In his 1435 treatise on painting, Renaissance humanist Leon Battista Alberti (1404–1472) famously linked the format of a painting to a window onto the world. Indeed, throughout art history we have been accustomed to looking at rectangular paintings in rectangular frames, an experience we may take for granted. Yet modern artists grappled with this problem, finding different ways to distance their paintings from Alberti’s Renaissance ideal. Carmelo Arden Quin’s trademark irregular-shaped canvases offer one alternative to this traditional view, achieving what the artist described as “pure creation.”
Born in Uruguay, Arden Quin (1913–2010) created his first irregular-shaped painting in 1935, shortly after meeting Joaquín Torres-García (1874–1949), who had recently returned to Montevideo from Europe, bringing with him ideas for creating a new universal, abstract art. Arden Quin moved to Buenos Aires in 1940, where he played a seminal role in introducing geometric abstraction. He edited and contributed texts for the inaugural (and only) issue of the magazine, Arturo, which included an essay by artist Rhod Rothfuss (1920–1969) titled “The Frame: A Problem of Contemporary Art (El marco: un problema de plástica actual).” In it, Rothfuss argued against the “window concept” and for a frame that “is rigorously structured according to the painting’s composition” so that a “painting should begin and end with itself.” Despite the magazine’s short-lived run, it was highly influential, launching several movements of abstract art in Argentina. Along with Gyula Kosice (1924–2016), in 1946 Arden Quin and Rothfuss founded Madí, a group dedicated to redefining the traditional limits of art. After the group split in 1947, Arden Quin moved to Paris and initiated Madí International there.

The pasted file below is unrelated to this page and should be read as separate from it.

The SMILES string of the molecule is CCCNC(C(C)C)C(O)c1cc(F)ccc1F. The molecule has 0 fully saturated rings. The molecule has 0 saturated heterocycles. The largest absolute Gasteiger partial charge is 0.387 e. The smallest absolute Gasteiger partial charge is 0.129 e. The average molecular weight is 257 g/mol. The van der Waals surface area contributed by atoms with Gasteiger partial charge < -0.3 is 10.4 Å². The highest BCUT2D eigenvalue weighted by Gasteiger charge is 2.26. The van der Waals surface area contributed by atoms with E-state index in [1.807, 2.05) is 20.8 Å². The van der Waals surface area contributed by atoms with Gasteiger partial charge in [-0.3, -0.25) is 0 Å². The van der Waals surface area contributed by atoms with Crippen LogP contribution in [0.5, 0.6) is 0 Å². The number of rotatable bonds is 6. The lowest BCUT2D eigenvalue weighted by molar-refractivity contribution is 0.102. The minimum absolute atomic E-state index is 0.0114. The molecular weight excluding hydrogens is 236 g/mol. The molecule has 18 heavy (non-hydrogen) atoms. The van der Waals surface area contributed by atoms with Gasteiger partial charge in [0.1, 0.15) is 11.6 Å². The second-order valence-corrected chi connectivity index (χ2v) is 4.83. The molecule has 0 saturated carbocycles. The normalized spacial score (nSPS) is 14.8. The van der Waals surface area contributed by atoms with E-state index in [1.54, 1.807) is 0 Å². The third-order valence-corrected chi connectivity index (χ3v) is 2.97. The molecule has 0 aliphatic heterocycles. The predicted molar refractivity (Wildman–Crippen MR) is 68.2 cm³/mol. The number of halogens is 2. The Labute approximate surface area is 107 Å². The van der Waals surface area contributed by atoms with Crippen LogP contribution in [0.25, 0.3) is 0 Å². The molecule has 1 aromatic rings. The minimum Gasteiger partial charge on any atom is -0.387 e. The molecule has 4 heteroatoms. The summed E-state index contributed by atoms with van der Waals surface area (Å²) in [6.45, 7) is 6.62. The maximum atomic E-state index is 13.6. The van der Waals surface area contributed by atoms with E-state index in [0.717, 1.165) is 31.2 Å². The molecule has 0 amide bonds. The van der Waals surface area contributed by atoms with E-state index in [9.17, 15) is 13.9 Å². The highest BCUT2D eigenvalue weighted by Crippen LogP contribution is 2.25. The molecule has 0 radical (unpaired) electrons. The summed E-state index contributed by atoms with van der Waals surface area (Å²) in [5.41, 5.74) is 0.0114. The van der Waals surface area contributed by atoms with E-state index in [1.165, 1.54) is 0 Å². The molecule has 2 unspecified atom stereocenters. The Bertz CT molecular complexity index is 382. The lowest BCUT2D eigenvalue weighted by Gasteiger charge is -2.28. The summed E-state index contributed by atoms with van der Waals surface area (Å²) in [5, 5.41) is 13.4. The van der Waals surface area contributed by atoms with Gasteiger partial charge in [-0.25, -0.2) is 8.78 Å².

Painted in 1956, Plan Bleu belongs to Arden Quin’s Parisian extension of Madí. The canvas boasts 12 sides and no right angles, exemplifying the Madí interest color, geometry, flatness, and movement.
Plan Bleu was selected by Ilona Katzew, curator and department head of Latin American art, for this year’s Contemporary@LACMA, the museum’s international acquisition group devoted to contemporary art. During the annual meeting, members voted unanimously to acquire the painting, which is a testament to Arden Quin’s pioneering role in the development of international geometric abstraction. Now you can visit Plan Bleu at LACMA, where it joins the museum’s growing holdings of postwar art from Latin America.
Plan Bleu is on view in the Art of the Americas Building, Level 4.
Reproduction, including downloading of Carmelo Arden Quin works is prohibited by copyright laws and international conventions without the express written permission of Artists Rights Society (ARS), New York.